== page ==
Originally published 3/1/2013:


My friend Phil and I made plans about 6 months ago to head to the Tetons in early February to give the Black Ice Couloir on the Grand a go.  We had been told that climbing the Black Ice Couloir during the winter is the closest thing to climbing the Japanese Couloir on Denali as you can get in the states.  Both are at about the same elevation, both have about the same technical grade, and both have to deal with similar temperatures. Because the Cassin Ridge is on my “to do before I die” list, we thought it would be worth checking out.

As early February arrived, my wife (who is pregnant) started having consistent contractions.  She got a checkup and the doctor told us the baby could come at any time, even though it was still a couple months early.  I didn’t feel comfortable taking off on a climbing trip and risking missing the birth of my first child, and not being around to help my wife during her time of need.  Phil understood and we canceled the trip.

After about a week of no action on the baby front, my wife started encouraging me to go to the Tetons and get this climb done (probably so she didn’t have to hear my talk about it anymore, and because she is very supportive of my good habits).  Without too much effort, I was convinced and we started making plans to go again.  A busy week of work postponed it a week, but we were ready to go.

Another appointment with the doctor a couple days before we were to leave confirmed that taking off at this point was too risky.  My wife was partially dilated and mostly effaced, and the baby was a week away of being full-term.  I called Phil up to apologize again.  He understood and we made plans for a climb closer to home (since we both already had taken time off work).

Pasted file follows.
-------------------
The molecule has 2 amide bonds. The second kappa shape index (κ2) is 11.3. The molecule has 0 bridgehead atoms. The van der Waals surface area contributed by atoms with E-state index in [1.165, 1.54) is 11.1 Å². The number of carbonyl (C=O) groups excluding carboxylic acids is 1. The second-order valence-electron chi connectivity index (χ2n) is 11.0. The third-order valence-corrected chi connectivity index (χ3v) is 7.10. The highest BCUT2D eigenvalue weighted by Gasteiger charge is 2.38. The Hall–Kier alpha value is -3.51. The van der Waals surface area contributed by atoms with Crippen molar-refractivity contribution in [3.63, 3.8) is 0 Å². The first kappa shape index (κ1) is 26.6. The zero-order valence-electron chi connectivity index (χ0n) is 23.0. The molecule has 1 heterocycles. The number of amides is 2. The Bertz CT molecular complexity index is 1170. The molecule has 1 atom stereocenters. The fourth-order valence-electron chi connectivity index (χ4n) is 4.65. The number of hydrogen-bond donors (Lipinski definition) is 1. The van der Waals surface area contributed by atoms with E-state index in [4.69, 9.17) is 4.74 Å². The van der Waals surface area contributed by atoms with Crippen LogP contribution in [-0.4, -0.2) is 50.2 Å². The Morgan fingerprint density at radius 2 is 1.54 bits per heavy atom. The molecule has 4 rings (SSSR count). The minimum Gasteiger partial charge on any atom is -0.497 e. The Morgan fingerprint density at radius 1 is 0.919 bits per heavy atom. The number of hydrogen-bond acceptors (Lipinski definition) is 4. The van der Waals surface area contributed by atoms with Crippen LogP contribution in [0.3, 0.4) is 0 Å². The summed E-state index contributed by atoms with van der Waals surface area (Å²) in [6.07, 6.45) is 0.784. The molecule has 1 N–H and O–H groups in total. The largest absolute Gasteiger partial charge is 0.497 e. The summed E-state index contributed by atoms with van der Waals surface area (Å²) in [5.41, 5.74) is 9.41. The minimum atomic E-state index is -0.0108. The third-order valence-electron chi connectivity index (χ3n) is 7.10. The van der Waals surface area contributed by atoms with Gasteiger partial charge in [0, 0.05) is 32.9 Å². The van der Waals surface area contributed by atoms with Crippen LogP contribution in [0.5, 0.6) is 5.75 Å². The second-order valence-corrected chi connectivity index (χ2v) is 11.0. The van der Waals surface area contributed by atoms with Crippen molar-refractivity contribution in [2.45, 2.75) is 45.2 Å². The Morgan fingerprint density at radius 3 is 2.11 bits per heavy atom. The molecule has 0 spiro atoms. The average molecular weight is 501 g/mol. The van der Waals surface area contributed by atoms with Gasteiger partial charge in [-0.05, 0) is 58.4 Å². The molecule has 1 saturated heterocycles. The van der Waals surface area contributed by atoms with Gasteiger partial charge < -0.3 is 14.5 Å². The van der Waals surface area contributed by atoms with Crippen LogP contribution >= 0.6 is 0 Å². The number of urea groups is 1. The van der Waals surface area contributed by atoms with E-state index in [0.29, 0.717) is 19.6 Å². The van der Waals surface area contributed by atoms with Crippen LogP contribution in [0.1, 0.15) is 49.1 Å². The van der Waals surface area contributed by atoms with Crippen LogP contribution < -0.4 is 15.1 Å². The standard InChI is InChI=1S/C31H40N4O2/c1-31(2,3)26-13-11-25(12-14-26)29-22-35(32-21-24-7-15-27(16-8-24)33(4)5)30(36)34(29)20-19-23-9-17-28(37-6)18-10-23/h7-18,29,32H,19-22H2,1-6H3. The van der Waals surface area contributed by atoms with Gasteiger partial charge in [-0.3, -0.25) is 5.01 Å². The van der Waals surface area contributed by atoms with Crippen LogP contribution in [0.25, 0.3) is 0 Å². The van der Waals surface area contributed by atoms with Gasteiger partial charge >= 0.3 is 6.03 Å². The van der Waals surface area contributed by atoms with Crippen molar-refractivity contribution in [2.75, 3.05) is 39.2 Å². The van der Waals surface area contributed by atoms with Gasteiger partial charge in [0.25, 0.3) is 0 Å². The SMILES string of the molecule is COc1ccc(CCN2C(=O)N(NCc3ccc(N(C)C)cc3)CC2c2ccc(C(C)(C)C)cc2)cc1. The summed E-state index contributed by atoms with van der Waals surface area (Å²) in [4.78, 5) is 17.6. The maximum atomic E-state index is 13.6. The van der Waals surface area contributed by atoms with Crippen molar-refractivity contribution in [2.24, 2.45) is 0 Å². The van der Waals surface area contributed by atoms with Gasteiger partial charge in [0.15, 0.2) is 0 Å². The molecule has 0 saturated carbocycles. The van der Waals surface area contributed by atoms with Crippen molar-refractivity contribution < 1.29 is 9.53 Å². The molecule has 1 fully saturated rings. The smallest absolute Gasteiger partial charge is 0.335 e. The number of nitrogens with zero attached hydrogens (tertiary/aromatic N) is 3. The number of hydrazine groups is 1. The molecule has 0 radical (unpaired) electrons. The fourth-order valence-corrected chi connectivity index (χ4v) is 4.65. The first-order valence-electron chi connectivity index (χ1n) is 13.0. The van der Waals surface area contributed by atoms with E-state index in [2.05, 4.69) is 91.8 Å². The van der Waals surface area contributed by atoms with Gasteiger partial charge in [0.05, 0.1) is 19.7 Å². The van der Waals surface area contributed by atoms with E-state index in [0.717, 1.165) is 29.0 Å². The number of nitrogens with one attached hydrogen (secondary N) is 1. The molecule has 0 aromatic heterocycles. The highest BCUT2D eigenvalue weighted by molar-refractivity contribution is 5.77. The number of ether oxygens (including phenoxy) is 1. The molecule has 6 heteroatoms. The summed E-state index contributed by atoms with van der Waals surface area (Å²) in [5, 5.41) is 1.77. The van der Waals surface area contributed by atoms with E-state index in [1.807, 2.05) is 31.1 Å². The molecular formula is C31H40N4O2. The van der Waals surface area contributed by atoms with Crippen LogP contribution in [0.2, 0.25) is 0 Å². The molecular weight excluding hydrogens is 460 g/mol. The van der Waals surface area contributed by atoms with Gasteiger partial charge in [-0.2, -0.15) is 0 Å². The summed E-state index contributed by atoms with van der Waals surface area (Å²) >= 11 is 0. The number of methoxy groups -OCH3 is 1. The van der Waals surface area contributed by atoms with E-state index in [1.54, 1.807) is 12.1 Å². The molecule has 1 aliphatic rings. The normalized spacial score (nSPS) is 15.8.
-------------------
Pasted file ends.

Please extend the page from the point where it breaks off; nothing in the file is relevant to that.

With that wordy introduction, here are some pictures and explanations of our climb of Stairway to Heaven in Provo Canyon:

Stairway to Heaven
Neither Phil nor I had ever climbed Stairway to Heaven.  In fact, we had never done any ice climbing in Provo Canyon.  Most of our ice climbing had either kept us closer to home, or led us to some larger mountains in Wyoming or deeper into the mountains of Utah.  But, with a baby coming soon, we decided to get on something bigger than Ogden had to offer, but close enough I could get back quickly if necessary.Phil took a nasty 65 foot tumble on snowy 4th class terrain about 3 weeks ago while approaching a gully of ice in Ogden.  He smashed his face, knee, hip, elbow, and was bruised all over.  He walked away from the fall, quite battered and sore, but still able to walk.  He assumed he was just bruised all over, but even after 3 weeks, putting on a seatbelt hurt his hip and he still has some pain in various parts of his body that were banged up on his tumble.As we approached the waterfall, our excitement grew.  We had heard stories that Stairway can be quite busy, so we were psyched to see that we had the waterfall all to ourselves.  Phil claimed the first pitch and I belayed.

Approaching the waterfall.